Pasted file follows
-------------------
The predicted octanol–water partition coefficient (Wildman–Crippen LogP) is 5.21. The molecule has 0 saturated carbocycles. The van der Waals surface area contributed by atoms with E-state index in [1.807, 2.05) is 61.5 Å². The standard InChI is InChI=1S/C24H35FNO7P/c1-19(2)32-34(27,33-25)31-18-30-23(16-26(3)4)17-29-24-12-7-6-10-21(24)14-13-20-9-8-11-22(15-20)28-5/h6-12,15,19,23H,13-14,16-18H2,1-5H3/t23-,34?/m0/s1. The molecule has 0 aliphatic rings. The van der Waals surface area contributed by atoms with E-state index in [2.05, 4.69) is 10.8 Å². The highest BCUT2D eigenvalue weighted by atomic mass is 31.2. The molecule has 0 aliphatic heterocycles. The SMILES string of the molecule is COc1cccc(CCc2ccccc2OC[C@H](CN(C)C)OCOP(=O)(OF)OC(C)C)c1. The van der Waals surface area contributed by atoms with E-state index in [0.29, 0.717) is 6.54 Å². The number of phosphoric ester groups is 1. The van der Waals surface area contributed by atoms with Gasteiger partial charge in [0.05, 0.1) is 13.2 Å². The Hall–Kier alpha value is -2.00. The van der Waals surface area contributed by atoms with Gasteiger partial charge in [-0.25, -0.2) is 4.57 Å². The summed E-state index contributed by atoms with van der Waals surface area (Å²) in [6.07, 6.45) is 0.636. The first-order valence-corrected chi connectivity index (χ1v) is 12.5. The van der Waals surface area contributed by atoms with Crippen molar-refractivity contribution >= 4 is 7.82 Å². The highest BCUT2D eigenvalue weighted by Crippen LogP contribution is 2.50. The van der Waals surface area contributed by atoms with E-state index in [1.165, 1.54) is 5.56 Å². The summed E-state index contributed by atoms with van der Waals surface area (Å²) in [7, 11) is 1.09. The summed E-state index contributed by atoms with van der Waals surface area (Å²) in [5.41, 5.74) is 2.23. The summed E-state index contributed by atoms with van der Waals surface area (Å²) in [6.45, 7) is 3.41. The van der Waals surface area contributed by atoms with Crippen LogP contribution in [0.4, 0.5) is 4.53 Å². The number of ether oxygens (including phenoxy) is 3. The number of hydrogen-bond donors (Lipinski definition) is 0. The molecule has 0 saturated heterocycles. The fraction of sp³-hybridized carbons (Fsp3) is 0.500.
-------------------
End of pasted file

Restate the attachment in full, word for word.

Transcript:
The predicted octanol–water partition coefficient (Wildman–Crippen LogP) is 5.21. The molecule has 0 saturated carbocycles. The van der Waals surface area contributed by atoms with E-state index in [1.807, 2.05) is 61.5 Å². The standard InChI is InChI=1S/C24H35FNO7P/c1-19(2)32-34(27,33-25)31-18-30-23(16-26(3)4)17-29-24-12-7-6-10-21(24)14-13-20-9-8-11-22(15-20)28-5/h6-12,15,19,23H,13-14,16-18H2,1-5H3/t23-,34?/m0/s1. The molecule has 0 aliphatic rings. The van der Waals surface area contributed by atoms with E-state index in [2.05, 4.69) is 10.8 Å². The highest BCUT2D eigenvalue weighted by atomic mass is 31.2. The molecule has 0 aliphatic heterocycles. The SMILES string of the molecule is COc1cccc(CCc2ccccc2OC[C@H](CN(C)C)OCOP(=O)(OF)OC(C)C)c1. The van der Waals surface area contributed by atoms with E-state index in [0.29, 0.717) is 6.54 Å². The number of phosphoric ester groups is 1. The van der Waals surface area contributed by atoms with Gasteiger partial charge in [0.05, 0.1) is 13.2 Å². The Hall–Kier alpha value is -2.00. The van der Waals surface area contributed by atoms with Gasteiger partial charge in [-0.25, -0.2) is 4.57 Å². The summed E-state index contributed by atoms with van der Waals surface area (Å²) in [6.07, 6.45) is 0.636. The first-order valence-corrected chi connectivity index (χ1v) is 12.5. The van der Waals surface area contributed by atoms with Crippen molar-refractivity contribution >= 4 is 7.82 Å². The highest BCUT2D eigenvalue weighted by Crippen LogP contribution is 2.50. The van der Waals surface area contributed by atoms with E-state index in [1.165, 1.54) is 5.56 Å². The summed E-state index contributed by atoms with van der Waals surface area (Å²) in [7, 11) is 1.09. The summed E-state index contributed by atoms with van der Waals surface area (Å²) in [5.41, 5.74) is 2.23. The summed E-state index contributed by atoms with van der Waals surface area (Å²) in [6.45, 7) is 3.41. The van der Waals surface area contributed by atoms with Crippen LogP contribution in [0.4, 0.5) is 4.53 Å². The number of ether oxygens (including phenoxy) is 3. The number of hydrogen-bond donors (Lipinski definition) is 0. The molecule has 0 saturated heterocycles. The fraction of sp³-hybridized carbons (Fsp3) is 0.500.